NEWS that the ECB is contemplating imposing negative interest rates on banks who deposit cash with it shows just how desperate the eurozone economic crisis has now become. Unless the ECB starts printing money soon, then the European financial system risks grinding to a halt.
We all knew that things were bad in the eurozone. The shock cut in official eurozone interest rates to a record low of just 0.25 per cent at the beginning of this month was a signal the ECB was very worried.
However, just how worried only became clear last week when Bloomberg carried a story claiming the ECB was contemplating cutting the interest rate which it pays banks that deposit excess cash with it from 0 per cent to minus 0.1 per cent.
The report came as the ECB council, which sets official eurozone interest rates, was holding its regular mid-month meeting in Frankfurt. An ECB spokesperson refused to comment on the rumours, which served to reinforce market opinion that they were probably accurate.
The single currency quickly lost 0.6 per cent of its value on the foreign exchange markets; there was a corresponding rise in eurozone stocks, with the Stoxx 600 index of European shares jumping by 0.4 per cent.
While ECB president Mario Draghi moved to soothe ruffled German feathers, it is clear he and most of his fellow ECB council members are desperately worried.
They should be. Annual inflation in the eurozone dropped to just 0.7 per cent in the 12 months to October – less than half of the ECB's 2 per cent target; third-quarter growth slowed to just 0.1 per cent, while unemployment rose to 12.2 per cent. There is almost certainly even more bad news coming down the tracks.
Eurozone money supply, normally a good leading indicator of future economic performance, grew by just 2.2 per cent in the year to September, while private sector bank lending shrank by 1.9 per cent over the same period.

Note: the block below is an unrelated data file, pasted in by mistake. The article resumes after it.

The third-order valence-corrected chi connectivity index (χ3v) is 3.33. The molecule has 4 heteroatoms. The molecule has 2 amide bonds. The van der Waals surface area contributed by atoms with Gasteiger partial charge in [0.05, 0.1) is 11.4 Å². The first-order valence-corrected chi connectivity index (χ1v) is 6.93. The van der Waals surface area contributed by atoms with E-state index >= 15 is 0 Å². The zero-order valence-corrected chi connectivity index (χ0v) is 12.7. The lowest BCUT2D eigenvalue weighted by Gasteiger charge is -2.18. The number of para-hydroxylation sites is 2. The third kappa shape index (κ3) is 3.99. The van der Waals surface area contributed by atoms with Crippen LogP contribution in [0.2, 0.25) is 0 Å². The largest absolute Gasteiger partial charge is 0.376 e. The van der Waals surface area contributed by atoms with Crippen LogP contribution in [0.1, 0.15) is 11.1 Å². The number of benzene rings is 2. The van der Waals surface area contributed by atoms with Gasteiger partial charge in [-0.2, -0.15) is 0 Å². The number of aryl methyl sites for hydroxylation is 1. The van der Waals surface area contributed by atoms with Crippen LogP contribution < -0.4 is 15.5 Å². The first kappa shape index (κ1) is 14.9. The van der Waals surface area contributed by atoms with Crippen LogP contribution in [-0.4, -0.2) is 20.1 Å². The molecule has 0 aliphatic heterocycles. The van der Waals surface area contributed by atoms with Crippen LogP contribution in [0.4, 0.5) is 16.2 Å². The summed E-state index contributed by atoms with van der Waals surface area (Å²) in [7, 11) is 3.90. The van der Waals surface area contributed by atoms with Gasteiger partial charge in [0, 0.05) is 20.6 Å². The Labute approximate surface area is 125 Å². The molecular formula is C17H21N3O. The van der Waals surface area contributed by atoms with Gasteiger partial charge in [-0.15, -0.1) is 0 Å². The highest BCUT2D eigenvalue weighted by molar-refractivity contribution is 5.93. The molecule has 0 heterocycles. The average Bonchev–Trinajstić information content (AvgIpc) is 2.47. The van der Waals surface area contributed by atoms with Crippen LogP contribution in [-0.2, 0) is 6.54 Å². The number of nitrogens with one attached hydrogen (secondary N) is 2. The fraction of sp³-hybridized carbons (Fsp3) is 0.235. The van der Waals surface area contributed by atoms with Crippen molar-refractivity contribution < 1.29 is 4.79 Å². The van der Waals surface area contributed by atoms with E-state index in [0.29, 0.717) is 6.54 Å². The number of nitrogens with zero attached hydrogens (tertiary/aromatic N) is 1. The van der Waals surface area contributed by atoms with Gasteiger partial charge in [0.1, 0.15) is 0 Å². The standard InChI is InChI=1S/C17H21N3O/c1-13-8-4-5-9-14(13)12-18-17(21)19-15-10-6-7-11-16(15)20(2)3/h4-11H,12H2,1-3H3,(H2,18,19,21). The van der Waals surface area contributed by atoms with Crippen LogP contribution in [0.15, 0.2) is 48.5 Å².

Unless you happen to be a German central banker, it is now blindingly obvious the EU risks falling into a Japanese-style deflationary trap. While falling prices might seem like a good thing to a population reared on tales of the supposed evils of inflation, be careful what you wish for.
Japan spent over two decades stuck in a deflationary trap after the bubble economy burst in 1990, only finally emerging when prime minister Shinzo Abe broke with protocol and basically ordered the Bank of Japan to print more money after his victory in last year's general election.
While Japan was ultimately sufficiently wealthy and cohesive to emerge from a prolonged bout of deflation more or less unscathed, other countries have not been so lucky. The deflation unleashed by the Great Depression swept away most of Europe's democracies in the early 1930s and ultimately paved the way for the Second World War. There are worrying signs that history is beginning to repeat itself on the European mainland with recent polls showing Marine Le Pen, the leader of the neo-fascist National Front, well-positioned to win the next French presidential election, which thankfully doesn't take place until the spring of 2017.
In Greece, the hard-left Syriza party and the neo-nazi Golden Dawn won a combined 34 per cent of the vote in last year's general election. Quite clearly austerity is eroding support for mainstream political parties in many eurozone countries. Would deflation tip many of Europe's fragile democracies over the edge?
The fact that the ECB is even contemplating such an unprecedented move as imposing negative interest rates on banks shows just how worried it has become.
Unfortunately, while negative interest rates might deter banks from 'parking' their surplus cash with the ECB in the short term, such a desperate expedient threatens to make an already bad situation even worse.
While banks might wear negative interest rates for a limited period, it would almost certainly be a different story for savers. Ordinary depositors would hardly accept the banks dipping into their savings.
Far more likely is massive deposit withdrawals as cash was emptied from bank accounts and stuffed under mattresses. This in turn would undermine the stability of the banks as they ran out of cash.
So if negative interest rates are such a bad idea, what can the ECB do to avert a potential economic and political catastrophe?
There is of course one other option available: the printing press. Like the other major central banks, the ECB must be prepared to print as much money as is required, AKA quantitative easing, to kick-start the eurozone economy. Perhaps Mr Draghi should remind the Germans that the printing press was a German invention.
It is only by doing so that the eurozone can be spared deflation and the terrible consequences that will come in its wake.